In order to send a silent remote notification, you will leave out of the APNS payload the "alert", "sound", and "badge" key/value pairs. One important note about silent remote notifications is that they are rate limited. The big question here is what is considered an acceptable rate before the notifications are spooled on the server for later delivery? Apple has not revealed any specific information about a rate or per hour limit, but during the WWDC 2013 talk discussing the new multitasking API, the speaker mentioned that a couple notifications an hour is acceptable and will be delivered immediately. If the rate is determined to be "too high", the push notification will be stored on the server for later delivery. Apple will deliver these pushes when other interaction with the device is performed, such as a push notification for a different app.


With the availability of iOS 7, Apple has provided new features in the API to allow developers to create more responsive apps with up-to-date data. For developers that create apps that display data to the user, consider using the background fetch API to keep the data refresh. If you would rather implement more of a "push" model to your background fetching, consider using silent push notifications that will trigger your app to perform a background fetch, just keep in mind there will be throttling should Apple consider your push requests too frequent.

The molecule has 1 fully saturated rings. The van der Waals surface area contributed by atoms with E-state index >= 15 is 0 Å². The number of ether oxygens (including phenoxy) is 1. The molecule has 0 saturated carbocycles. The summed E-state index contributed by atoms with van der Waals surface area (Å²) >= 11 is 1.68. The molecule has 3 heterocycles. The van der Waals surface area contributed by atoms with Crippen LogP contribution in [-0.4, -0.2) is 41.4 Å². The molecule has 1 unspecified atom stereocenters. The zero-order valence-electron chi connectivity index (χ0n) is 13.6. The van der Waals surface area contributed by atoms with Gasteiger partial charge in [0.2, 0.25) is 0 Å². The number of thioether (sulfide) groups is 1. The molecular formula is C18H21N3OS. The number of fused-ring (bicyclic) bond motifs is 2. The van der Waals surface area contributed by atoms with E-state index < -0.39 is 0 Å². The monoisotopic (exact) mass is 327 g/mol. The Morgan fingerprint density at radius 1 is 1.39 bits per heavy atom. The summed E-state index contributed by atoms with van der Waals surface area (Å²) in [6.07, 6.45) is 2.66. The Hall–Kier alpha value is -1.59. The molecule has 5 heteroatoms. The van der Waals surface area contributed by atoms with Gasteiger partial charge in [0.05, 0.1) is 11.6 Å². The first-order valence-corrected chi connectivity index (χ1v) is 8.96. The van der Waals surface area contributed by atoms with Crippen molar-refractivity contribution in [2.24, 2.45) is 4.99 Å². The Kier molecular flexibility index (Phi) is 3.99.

For developers that may be uploading or downloading large sets of data in their apps, consider using the background transfer service APIs to allow long running transfers to continue long after the app been suspended or terminated. Check out a sample project found here.


Apple Developer Documentation - Managing Your Applications Flow